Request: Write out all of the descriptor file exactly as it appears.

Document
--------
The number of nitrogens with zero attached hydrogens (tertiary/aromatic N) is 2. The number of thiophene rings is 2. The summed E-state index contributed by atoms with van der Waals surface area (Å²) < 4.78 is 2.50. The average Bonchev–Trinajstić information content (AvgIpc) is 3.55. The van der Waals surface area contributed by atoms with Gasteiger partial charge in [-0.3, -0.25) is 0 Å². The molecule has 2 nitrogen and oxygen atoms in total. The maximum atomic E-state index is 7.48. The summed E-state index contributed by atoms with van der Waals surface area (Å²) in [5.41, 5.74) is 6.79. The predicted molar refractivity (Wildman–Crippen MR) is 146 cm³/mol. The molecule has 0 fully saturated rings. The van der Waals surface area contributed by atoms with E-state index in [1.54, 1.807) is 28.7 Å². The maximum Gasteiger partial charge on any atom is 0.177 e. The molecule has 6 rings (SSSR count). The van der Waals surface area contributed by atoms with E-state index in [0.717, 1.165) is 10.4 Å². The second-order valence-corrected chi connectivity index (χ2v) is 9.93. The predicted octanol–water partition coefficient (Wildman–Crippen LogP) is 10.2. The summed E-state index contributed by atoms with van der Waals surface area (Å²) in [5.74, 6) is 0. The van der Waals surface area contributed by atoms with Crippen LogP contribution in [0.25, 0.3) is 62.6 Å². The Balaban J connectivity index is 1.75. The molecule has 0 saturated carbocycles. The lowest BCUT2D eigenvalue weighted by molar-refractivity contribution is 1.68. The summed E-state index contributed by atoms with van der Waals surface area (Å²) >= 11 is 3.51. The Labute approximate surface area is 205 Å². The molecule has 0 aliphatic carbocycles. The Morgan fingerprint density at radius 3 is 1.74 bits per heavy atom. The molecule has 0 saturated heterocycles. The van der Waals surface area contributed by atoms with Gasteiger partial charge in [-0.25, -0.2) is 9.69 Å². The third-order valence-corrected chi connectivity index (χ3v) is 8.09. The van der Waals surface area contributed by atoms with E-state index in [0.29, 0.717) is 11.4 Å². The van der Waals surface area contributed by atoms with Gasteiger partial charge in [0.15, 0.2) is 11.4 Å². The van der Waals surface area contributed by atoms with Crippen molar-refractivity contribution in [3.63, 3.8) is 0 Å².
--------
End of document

The number of nitrogens with zero attached hydrogens (tertiary/aromatic N) is 2. The number of thiophene rings is 2. The summed E-state index contributed by atoms with van der Waals surface area (Å²) < 4.78 is 2.50. The average Bonchev–Trinajstić information content (AvgIpc) is 3.55. The van der Waals surface area contributed by atoms with Gasteiger partial charge in [-0.3, -0.25) is 0 Å². The molecule has 2 nitrogen and oxygen atoms in total. The maximum atomic E-state index is 7.48. The summed E-state index contributed by atoms with van der Waals surface area (Å²) in [5.41, 5.74) is 6.79. The predicted molar refractivity (Wildman–Crippen MR) is 146 cm³/mol. The molecule has 0 fully saturated rings. The van der Waals surface area contributed by atoms with E-state index in [1.54, 1.807) is 28.7 Å². The maximum Gasteiger partial charge on any atom is 0.177 e. The molecule has 6 rings (SSSR count). The van der Waals surface area contributed by atoms with E-state index in [0.717, 1.165) is 10.4 Å². The second-order valence-corrected chi connectivity index (χ2v) is 9.93. The predicted octanol–water partition coefficient (Wildman–Crippen LogP) is 10.2. The summed E-state index contributed by atoms with van der Waals surface area (Å²) in [5.74, 6) is 0. The van der Waals surface area contributed by atoms with Crippen LogP contribution in [0.25, 0.3) is 62.6 Å². The Balaban J connectivity index is 1.75. The molecule has 0 saturated carbocycles. The lowest BCUT2D eigenvalue weighted by molar-refractivity contribution is 1.68. The summed E-state index contributed by atoms with van der Waals surface area (Å²) >= 11 is 3.51. The Labute approximate surface area is 205 Å². The molecule has 0 aliphatic carbocycles. The Morgan fingerprint density at radius 3 is 1.74 bits per heavy atom. The molecule has 0 saturated heterocycles. The van der Waals surface area contributed by atoms with Gasteiger partial charge in [-0.25, -0.2) is 9.69 Å². The third-order valence-corrected chi connectivity index (χ3v) is 8.09. The van der Waals surface area contributed by atoms with E-state index in [0.29, 0.717) is 11.4 Å². The van der Waals surface area contributed by atoms with Gasteiger partial charge in [0.15, 0.2) is 11.4 Å². The van der Waals surface area contributed by atoms with Crippen molar-refractivity contribution in [3.63, 3.8) is 0 Å².